British Imperalism in India

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Britain had a desire to have a more economic, political, and social influence over India. Even though the British never preserved a notable military existence in India, they were able to maintain political control. Many changes were made, which benefitted India, but there were also some changes, which contributed to its deterioration. Despite the negative impacts Britain left on India, imperialism is best understood as a strong country extending its authority, in order to increase its wealth, by bringing more of the world under its control, because Britain helped in the development of India from a nation-state, to a unified country, which is modernly the world’s largest democracy.

Britain, a strong nation, demanded more influence over the economic, political, and social lives of the Indian people. They were determined to shape the economy of India, to benefit European economies. Britain also wanted the people to adopt their customs. Initially, the British government controlled the East India Company’s efforts in both India and London. Up until the start of the nineteenth century, the East India Company governed India with very little intrusion from the British government. The company had its own army, which was headed by British officers and the staff was made up of sepoys, which were Indian soldiers. The British East India Company management represented Britain in India.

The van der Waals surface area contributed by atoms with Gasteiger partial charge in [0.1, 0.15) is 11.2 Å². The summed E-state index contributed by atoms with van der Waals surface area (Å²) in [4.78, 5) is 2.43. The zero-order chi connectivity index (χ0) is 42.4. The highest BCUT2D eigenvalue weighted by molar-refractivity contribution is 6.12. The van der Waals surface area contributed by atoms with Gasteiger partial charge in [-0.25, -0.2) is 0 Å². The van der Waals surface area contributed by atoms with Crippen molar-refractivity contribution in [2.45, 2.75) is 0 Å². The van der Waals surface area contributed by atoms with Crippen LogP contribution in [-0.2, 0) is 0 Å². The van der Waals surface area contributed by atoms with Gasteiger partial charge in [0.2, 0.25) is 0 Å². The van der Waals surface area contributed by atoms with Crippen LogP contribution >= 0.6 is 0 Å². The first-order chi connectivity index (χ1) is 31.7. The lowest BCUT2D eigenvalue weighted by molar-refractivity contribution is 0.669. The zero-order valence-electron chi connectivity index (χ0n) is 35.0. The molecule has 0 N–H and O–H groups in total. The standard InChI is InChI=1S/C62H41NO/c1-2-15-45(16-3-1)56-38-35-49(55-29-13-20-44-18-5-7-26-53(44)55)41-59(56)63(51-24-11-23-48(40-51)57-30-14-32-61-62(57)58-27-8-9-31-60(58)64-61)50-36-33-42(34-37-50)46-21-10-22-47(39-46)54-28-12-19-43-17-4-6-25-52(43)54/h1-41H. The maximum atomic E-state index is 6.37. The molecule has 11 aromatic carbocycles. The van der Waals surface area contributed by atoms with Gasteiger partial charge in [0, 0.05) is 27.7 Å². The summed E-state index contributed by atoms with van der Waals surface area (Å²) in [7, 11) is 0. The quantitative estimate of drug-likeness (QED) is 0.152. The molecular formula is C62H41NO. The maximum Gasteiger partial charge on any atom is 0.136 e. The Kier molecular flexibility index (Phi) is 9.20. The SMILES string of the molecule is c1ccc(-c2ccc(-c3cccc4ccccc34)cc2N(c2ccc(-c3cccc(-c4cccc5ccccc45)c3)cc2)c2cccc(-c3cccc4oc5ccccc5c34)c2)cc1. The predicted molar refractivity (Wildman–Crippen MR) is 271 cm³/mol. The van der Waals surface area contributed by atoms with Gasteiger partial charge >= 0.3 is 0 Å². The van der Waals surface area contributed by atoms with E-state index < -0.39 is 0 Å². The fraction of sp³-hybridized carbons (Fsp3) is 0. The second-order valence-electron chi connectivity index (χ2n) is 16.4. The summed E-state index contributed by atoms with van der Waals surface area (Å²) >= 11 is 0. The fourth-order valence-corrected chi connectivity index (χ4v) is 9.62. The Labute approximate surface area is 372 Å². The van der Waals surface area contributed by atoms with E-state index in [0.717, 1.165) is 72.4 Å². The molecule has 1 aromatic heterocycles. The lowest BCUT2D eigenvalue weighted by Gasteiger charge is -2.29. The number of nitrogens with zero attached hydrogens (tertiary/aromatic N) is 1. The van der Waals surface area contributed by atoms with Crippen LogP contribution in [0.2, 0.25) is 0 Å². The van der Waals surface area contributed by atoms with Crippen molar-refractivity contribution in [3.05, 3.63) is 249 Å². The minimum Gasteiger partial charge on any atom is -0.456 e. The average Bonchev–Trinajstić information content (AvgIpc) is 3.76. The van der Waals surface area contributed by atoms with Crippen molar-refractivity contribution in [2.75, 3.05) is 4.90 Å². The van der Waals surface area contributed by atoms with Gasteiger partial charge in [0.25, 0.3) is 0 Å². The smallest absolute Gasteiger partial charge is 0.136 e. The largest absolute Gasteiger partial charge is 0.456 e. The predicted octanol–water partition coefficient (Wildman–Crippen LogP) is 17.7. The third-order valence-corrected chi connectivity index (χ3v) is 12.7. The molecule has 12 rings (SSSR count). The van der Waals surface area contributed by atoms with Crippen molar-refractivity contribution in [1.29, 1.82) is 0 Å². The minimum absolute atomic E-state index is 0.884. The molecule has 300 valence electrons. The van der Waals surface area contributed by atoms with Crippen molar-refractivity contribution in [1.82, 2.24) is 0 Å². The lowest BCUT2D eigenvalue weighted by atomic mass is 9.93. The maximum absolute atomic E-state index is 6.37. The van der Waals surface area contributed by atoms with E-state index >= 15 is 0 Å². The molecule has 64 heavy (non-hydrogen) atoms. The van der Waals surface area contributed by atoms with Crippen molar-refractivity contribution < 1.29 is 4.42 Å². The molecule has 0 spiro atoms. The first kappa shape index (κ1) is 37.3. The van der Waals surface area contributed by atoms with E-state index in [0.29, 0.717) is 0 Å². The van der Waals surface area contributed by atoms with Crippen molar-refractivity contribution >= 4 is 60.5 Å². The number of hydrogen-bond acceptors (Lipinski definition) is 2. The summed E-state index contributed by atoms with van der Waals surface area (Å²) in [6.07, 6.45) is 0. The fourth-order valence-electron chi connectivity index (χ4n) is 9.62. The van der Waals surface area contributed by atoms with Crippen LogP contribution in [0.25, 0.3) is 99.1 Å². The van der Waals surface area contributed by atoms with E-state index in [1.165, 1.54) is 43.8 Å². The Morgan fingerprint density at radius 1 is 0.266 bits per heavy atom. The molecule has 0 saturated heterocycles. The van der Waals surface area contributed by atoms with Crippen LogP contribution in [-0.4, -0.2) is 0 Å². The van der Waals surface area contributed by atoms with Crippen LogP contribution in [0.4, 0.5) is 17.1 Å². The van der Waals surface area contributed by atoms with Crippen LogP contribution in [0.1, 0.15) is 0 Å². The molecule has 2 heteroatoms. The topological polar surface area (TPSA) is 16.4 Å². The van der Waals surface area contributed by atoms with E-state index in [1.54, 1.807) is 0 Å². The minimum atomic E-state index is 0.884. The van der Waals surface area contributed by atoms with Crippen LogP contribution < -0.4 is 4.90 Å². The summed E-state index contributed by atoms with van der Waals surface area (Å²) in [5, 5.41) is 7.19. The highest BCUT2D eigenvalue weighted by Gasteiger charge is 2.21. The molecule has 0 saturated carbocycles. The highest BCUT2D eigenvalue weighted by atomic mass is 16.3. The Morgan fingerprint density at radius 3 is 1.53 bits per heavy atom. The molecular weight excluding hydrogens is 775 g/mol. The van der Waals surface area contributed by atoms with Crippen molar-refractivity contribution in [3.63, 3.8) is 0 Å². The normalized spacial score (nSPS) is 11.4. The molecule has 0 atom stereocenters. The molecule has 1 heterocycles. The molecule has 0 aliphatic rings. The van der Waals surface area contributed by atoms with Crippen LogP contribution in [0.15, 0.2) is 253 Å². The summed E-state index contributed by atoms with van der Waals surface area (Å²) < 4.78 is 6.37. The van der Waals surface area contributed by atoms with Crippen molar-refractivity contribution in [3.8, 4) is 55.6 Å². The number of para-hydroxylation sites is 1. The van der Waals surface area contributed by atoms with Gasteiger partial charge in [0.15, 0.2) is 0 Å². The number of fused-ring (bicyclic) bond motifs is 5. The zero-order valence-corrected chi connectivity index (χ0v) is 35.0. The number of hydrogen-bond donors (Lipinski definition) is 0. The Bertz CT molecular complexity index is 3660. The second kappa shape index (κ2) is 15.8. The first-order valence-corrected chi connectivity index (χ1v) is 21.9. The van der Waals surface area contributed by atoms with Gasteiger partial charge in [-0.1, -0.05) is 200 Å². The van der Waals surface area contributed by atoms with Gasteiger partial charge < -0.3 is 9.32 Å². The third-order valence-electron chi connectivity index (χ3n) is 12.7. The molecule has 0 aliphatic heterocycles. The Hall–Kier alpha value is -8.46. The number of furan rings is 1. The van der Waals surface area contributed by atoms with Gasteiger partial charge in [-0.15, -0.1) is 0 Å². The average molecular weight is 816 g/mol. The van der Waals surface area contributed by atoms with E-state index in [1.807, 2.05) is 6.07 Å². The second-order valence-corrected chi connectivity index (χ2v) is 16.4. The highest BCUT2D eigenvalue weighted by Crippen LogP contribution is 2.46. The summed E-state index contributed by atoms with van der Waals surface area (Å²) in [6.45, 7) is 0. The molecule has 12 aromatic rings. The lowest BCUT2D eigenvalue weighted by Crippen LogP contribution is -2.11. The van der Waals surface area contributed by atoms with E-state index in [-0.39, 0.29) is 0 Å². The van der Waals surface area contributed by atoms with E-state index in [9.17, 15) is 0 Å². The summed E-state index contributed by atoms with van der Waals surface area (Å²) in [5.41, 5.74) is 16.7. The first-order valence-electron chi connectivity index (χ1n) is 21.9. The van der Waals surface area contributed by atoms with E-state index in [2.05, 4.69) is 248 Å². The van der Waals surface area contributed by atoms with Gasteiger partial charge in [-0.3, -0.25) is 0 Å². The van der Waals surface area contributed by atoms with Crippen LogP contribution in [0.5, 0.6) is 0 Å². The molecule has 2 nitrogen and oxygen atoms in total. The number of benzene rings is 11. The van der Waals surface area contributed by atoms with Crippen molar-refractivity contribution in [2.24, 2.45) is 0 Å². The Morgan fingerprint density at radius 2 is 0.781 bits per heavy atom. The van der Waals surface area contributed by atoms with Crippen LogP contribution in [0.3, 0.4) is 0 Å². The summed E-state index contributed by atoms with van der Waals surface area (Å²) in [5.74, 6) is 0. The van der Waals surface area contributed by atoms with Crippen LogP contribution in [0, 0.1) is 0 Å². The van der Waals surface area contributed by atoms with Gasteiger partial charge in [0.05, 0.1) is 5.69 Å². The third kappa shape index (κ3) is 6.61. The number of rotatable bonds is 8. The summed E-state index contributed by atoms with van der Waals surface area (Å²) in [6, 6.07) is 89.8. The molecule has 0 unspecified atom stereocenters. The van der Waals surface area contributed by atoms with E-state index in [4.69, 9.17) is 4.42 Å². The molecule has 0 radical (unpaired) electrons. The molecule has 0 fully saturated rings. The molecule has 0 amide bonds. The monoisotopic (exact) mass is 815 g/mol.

Originally, the British valued India, not because of its profit, but because of its potential for success. With the Industrial Revolution, Britain had developed into an international factory, with India as its supplier for raw materials. The British thought of India as its “jewel in the crown.” They thought of India as the most treasured and valuable of a...

... middle of paper ... rule, propelling their prize colony into the modern world of industry, economy, and education, and unknowingly preparing India for its future independence.

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